From Ohio History Central
Harriet Beecher Stowe was an American author and abolitionist in the years before the American Civil War.
Stowe was born on June 14, 1811, in Litchfield, Connecticut. Her father, Lyman Beecher, placed a strong emphasis on education. He was a Congregational minister and dedicated his life to his religion and to helping others. Stowe received her formal education at Hartford Female Seminary. The school had been opened and operated by Stowe's sister, Catharine Beecher. After graduating, Stowe became a teacher at the seminary.
In 1832, the Beecher family moved to Cincinnati, Ohio, where Lyman Beecher had accepted a position as president of Lane Theological Seminary. Harriet accompanied her father. While in Cincinnati, she met Calvin Stowe, a professor at the seminary. The two people fell in love and later were married.
During the 1830s, Stowe became an abolitionist. Slavery had been I prohibited north of the Ohio River since the passage of the Northwest Ordinance of 1787. Cincinnati was immediately north of the state of Kentucky where slavery was legal. Thousands of runaway slaves passed through Cincinnati as they traveled to freedom along the Underground Railroad. Stowe became friends with several Ohio abolitionists. Among them was John Rankin, whose home in Ripley, Ohio served as a stop on the Underground Railroad. The stories that she heard from runaway slaves and Underground Railroad conductors while she lived in Cincinnati formed the basis of her book, Uncle Tom's Cabin.
In 1850, Calvin Stowe accepted a position at Bowdoin College in Brunswick, Maine. While in Maine Harriet Beecher Stowe wrote Uncle Tom's Cabin. The Fugitive Slave Law of 1850 inspired her to write the novel. She objected to the federal government actively assisting slave owners in their efforts to reclaim their runaway slaves in Northern states. Like William Lloyd Garrison, Stowe realized that most Northerners had never witnessed slavery firsthand. Most Northern people had no idea how brutal slavery could be. Through Uncle Tom's Cabin, Stowe sought to humanize slavery. She wanted to educate them about the brutalities of the institution. She hoped that her readers would rise up against slavery if they understood the beatings, the brutality, and the division of families that sometimes occurred.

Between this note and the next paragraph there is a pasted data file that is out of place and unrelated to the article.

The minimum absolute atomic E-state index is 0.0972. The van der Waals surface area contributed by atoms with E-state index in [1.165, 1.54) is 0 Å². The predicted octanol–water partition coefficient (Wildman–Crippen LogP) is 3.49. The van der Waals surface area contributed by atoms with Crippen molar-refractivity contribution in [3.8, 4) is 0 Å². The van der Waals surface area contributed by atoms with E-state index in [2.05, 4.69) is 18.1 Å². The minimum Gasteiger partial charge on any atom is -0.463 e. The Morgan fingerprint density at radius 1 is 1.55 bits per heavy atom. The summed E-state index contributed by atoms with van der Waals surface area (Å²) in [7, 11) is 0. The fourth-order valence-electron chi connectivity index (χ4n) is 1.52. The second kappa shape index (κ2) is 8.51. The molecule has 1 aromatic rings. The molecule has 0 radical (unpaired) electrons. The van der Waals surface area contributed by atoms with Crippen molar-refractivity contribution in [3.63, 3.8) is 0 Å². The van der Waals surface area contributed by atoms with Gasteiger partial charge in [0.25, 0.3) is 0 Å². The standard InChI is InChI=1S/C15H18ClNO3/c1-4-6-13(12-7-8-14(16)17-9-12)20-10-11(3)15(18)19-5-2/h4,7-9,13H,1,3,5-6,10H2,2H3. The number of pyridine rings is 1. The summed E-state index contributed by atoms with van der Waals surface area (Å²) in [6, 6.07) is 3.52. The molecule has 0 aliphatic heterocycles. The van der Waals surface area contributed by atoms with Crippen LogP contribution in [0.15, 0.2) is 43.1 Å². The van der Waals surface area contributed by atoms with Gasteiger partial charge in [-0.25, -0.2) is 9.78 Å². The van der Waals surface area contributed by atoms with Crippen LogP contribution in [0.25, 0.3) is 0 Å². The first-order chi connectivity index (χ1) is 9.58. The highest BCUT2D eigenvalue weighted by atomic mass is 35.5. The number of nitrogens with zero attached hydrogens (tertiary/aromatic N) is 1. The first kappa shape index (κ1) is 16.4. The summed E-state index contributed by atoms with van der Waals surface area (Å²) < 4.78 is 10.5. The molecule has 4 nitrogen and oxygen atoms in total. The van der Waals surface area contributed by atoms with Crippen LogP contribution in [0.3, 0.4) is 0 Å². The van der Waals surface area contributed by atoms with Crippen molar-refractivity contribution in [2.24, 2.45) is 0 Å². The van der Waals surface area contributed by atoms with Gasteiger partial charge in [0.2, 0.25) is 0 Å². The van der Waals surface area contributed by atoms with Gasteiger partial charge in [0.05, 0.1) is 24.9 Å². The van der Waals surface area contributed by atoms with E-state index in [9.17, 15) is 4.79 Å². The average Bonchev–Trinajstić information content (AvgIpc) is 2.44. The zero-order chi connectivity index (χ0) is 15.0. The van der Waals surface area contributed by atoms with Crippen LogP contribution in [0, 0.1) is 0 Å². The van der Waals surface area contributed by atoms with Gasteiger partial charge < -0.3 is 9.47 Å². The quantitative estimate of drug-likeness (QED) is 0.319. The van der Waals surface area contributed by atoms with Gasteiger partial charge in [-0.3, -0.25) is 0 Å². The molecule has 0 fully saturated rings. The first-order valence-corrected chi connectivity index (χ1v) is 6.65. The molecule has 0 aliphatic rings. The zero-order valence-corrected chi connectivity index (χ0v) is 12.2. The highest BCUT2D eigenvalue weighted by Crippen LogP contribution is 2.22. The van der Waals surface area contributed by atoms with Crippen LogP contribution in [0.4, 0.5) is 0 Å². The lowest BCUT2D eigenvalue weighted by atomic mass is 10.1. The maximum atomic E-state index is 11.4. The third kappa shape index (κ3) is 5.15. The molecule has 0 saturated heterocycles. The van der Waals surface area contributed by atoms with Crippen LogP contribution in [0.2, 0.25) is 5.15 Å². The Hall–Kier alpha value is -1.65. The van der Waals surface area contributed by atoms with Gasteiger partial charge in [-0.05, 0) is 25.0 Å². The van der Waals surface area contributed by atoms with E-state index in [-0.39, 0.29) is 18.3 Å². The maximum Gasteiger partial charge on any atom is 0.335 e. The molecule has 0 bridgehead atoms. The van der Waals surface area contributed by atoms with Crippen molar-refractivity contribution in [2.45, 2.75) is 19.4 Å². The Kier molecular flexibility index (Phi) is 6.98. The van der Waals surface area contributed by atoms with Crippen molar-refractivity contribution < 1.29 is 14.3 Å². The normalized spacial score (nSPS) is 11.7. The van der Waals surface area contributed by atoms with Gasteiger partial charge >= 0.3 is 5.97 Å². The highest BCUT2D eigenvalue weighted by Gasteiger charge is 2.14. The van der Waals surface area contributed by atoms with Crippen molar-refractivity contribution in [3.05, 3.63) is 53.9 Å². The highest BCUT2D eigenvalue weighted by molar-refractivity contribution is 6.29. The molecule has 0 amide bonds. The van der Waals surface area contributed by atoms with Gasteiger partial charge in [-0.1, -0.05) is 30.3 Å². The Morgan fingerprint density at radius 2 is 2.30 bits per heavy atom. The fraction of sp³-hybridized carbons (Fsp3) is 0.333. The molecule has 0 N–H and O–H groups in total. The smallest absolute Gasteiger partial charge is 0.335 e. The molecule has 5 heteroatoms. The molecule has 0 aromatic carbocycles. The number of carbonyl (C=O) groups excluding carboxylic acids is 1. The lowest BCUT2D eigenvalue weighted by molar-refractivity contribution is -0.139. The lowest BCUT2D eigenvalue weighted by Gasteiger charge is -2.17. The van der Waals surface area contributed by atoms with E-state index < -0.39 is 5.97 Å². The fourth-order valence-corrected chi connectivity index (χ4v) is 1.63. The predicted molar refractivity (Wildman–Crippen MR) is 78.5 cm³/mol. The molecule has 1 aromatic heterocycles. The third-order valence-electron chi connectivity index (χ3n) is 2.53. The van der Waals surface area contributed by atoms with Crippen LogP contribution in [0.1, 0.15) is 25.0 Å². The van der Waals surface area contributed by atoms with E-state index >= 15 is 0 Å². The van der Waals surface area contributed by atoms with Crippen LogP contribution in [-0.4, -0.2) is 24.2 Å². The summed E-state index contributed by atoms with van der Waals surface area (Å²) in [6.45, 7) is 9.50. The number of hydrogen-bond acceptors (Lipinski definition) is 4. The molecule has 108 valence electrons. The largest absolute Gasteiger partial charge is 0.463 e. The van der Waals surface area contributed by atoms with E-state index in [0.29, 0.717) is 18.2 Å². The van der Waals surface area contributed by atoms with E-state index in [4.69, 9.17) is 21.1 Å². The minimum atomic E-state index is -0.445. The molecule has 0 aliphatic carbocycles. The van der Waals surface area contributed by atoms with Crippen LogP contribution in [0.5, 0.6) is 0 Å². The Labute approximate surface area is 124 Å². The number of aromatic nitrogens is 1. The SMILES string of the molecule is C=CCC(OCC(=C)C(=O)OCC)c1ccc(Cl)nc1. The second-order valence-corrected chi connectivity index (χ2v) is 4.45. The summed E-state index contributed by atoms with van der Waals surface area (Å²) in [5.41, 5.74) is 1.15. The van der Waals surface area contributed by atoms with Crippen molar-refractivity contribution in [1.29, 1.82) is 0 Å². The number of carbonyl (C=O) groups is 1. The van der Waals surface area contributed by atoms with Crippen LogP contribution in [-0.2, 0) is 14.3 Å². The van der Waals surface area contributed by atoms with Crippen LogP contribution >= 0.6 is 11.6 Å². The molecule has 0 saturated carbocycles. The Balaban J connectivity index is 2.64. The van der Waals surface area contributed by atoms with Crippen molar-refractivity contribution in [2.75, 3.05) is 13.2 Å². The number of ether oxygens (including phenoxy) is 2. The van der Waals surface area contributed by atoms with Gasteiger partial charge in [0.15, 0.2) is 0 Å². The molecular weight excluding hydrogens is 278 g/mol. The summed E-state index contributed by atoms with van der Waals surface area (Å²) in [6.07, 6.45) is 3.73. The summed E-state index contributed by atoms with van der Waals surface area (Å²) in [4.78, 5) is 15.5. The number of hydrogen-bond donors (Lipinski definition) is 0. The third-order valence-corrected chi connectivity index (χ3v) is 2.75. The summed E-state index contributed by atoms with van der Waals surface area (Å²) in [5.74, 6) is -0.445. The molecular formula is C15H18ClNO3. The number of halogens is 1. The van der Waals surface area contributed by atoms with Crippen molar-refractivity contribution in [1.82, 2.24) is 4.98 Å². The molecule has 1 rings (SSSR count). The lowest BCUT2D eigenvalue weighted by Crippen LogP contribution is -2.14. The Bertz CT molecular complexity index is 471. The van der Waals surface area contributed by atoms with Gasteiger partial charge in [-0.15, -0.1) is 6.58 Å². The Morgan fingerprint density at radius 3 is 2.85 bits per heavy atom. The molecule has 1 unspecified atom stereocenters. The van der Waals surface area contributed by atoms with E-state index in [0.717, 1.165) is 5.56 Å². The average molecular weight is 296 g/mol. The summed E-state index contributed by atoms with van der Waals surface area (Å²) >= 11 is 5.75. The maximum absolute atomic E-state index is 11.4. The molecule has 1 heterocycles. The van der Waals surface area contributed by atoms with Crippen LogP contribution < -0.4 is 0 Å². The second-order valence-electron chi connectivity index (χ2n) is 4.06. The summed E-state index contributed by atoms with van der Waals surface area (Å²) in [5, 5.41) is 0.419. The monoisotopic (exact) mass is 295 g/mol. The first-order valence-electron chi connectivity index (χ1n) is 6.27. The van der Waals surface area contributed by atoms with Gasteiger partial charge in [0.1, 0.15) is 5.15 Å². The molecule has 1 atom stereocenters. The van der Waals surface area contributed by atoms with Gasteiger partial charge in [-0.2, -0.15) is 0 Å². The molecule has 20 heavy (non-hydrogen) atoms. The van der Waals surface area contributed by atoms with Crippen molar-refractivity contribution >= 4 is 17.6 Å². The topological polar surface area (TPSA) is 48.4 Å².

Because Uncle Tom's Cabin was a work of fiction, Stowe was criticized for her supposedly inaccurate portrayal of slavery. Stowe's novel was based on extensive research with former slaves and with active participants, both whites and blacks, with the Underground Railroad. Despite the criticism, the book became a bestseller. An abolitionist newspaper, The National Era, originally published the book as a serial in 1851 and 1852. In 1852, the story was published in book form and sold more than 500,000 copies in its first five years in print. It brought slavery to life for many people. The book did not make these people into devoted abolitionists, but Uncle Tom's Cabin did cause more and more Northerners to consider ending the institution of slavery. In 1862, Stowe met President Abraham Lincoln while she was visiting Washington, DC. Lincoln reportedly said, "So you're the little woman who wrote the book that started this Great War!"
Stowe became an instant celebrity thanks to Uncle Tom's Cabin. She traveled extensively to promote her book and encouraged other people to protest slavery. In 1853, she moved with her husband to Andover, Massachusetts, where Calvin Stowe had accepted a teaching position at the Andover Theological Seminary. He retired in 1864, and the Stowes moved to Hartford, Connecticut. She continued to write and published thirty books before her death in 1893.